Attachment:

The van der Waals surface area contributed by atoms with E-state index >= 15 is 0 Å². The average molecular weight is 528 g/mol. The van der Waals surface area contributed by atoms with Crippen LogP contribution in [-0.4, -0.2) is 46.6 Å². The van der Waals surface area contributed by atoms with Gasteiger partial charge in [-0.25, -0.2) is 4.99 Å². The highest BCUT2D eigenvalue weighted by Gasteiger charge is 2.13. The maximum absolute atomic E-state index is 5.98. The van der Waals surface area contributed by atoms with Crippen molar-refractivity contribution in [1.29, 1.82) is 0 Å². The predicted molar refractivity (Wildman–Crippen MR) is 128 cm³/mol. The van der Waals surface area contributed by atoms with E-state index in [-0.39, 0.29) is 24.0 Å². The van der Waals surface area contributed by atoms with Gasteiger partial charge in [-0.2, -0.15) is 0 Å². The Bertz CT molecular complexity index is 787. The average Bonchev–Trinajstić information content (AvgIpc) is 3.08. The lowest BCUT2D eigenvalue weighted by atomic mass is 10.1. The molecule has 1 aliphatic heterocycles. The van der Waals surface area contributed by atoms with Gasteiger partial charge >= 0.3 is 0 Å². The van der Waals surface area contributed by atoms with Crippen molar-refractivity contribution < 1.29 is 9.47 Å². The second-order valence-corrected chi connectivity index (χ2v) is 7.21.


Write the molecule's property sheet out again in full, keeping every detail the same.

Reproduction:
The van der Waals surface area contributed by atoms with E-state index >= 15 is 0 Å². The average molecular weight is 528 g/mol. The van der Waals surface area contributed by atoms with Crippen LogP contribution in [-0.4, -0.2) is 46.6 Å². The van der Waals surface area contributed by atoms with Gasteiger partial charge in [-0.25, -0.2) is 4.99 Å². The highest BCUT2D eigenvalue weighted by Gasteiger charge is 2.13. The maximum absolute atomic E-state index is 5.98. The van der Waals surface area contributed by atoms with Crippen molar-refractivity contribution in [1.29, 1.82) is 0 Å². The predicted molar refractivity (Wildman–Crippen MR) is 128 cm³/mol. The van der Waals surface area contributed by atoms with E-state index in [-0.39, 0.29) is 24.0 Å². The van der Waals surface area contributed by atoms with Gasteiger partial charge in [-0.2, -0.15) is 0 Å². The Bertz CT molecular complexity index is 787. The average Bonchev–Trinajstić information content (AvgIpc) is 3.08. The lowest BCUT2D eigenvalue weighted by atomic mass is 10.1. The molecule has 1 aliphatic heterocycles. The van der Waals surface area contributed by atoms with Gasteiger partial charge >= 0.3 is 0 Å². The van der Waals surface area contributed by atoms with Crippen molar-refractivity contribution < 1.29 is 9.47 Å². The second-order valence-corrected chi connectivity index (χ2v) is 7.21.